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Re: Alt as meta, except for certain keys, how?

From: Kevin Rodgers
Subject: Re: Alt as meta, except for certain keys, how?
Date: Mon, 11 Aug 2003 14:29:18 -0600
User-agent: Mozilla/5.0 (X11; U; SunOS i86pc; en-US; rv: Gecko/20020406 Netscape6/6.2.2

Jussi Piitulainen wrote:

I wish I knew what works differently with function-key-map and
key-translation-map. I have tried C-s and C-h v, at least I think I
have - the bootstrapping nature of this enterprise is confusing at
times, and I was doing two implementations in parallel.

From the "Translating Input Events" node of the Emacs Lisp manual:

|  - Variable: key-translation-map
|      This variable is another keymap used just like `function-key-map'
|      to translate input events into other events.  It differs from
|      `function-key-map' in two ways:
|         * `key-translation-map' goes to work after `function-key-map' is
|           finished; it receives the results of translation by
|           `function-key-map'.
|         * `key-translation-map' overrides actual key bindings.  For
|           example, if `C-x f' has a binding in `key-translation-map',
|           that translation takes effect even though `C-x f' also has a
|           key binding in the global map.

There were a couple of obscure keys I failed to map as function keys:
letters outside ASCII used with Meta. The numeric codes worked for
them, but when I tried the obvious ?\M-letter syntax, nothing seemed
to happen.

From the "Character Type" node of the Emacs Lisp manual:

|    A "meta character" is a character typed with the <META> modifier
| key.  The integer that represents such a character has the 2**27 bit
| set (which on most machines makes it a negative number).  We use high
| bits for this and other modifiers to make possible a wide range of
| basic character codes.
| | In a string, the 2**7 bit attached to an ASCII character indicates a
| meta character; thus, the meta characters that can fit in a string have
| codes in the range from 128 to 255, and are the meta versions of the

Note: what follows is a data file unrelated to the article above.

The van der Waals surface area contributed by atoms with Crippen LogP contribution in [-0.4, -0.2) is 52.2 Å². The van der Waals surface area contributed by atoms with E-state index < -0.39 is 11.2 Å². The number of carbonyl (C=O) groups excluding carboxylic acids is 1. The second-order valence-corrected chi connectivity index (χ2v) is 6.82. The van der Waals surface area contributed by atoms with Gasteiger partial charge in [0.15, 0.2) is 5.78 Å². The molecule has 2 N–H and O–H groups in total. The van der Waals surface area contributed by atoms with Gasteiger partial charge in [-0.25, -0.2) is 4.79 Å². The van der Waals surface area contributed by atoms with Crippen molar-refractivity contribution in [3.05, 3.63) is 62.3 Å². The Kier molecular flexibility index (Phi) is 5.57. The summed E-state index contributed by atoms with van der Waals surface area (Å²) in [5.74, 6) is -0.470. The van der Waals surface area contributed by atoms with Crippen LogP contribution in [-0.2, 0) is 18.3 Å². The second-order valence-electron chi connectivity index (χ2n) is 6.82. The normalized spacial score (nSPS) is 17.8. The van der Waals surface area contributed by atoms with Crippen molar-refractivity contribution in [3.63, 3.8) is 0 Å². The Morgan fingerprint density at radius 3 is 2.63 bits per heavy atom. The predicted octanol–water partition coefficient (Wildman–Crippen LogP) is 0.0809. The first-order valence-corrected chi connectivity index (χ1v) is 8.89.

| ordinary ASCII characters.  (In Emacs versions 18 and older, this
| convention was used for characters outside of strings as well.)

So you need to use the vector notation for keys containing meta-modified
non-ASCII characters:

(define-key key-translation-map [?\M- ...] ...)


I don't know if function-key-map is somehow simpler or more obvious
than key-translation-map.

As the manual explains, it is applied first, and does not override bindings
in the normal keymaps.

Those numeric codes are rather obscure, while the ?\M- syntax is more
transparent. On the other hand, not all keys seem to have a ?\M-
syntax. Maybe I'm mistaken here.

If I understand it, all characters have a corresponding meta-modified
character that can be represented as ?\M-...  But not all keyboard events
can be meta-modified, and not all meta-modified characters are valid
string elements.

Is there a way to turn every valid
key code into an Escape-Meta-Alt-Control-Shift-something? Or can I use
a numeric key code with function-key-map?

I don't understand your question.

I have to try (define-key key-translation-map [?\M-7] "|"). That would
be an improvement.


Just evaluate ?\M-7.  On my system, it is -134217673, which is the
crux of the problem: meta-modified characters may have a negative
character code, and thus may not be a valid index into a

That code works. I deduce that key-translation-map is not a
char-table. Indeed it appears to look very much like a tagged
association list. C-h v says it overrides ordinary bindings, which
must be why I don't global-unset-key for it to work.

Right, key-translation-map is a sparse keymap; keyboard-translate-table
is a char-table.

Use (define-key KEYMAP KEY nil) to unset a key in a map other than the
current global or local keymap.


Because key-translation-map may not exist, you better protect
yourself by adding the following (before the define-key command):
 (if (not key-translation-map)
     (make-sparse-keymap key-translation-map))

I don't see how that could work if the map did not exist. If I ask
(not foo), I get an error because foo is not bound at all. But that
map exists all right. It handles C-x 8.

I think that should be:

(or key-translation-map
   (setq key-translation-map (make-sparse-keymap)))

Kevin Rodgers

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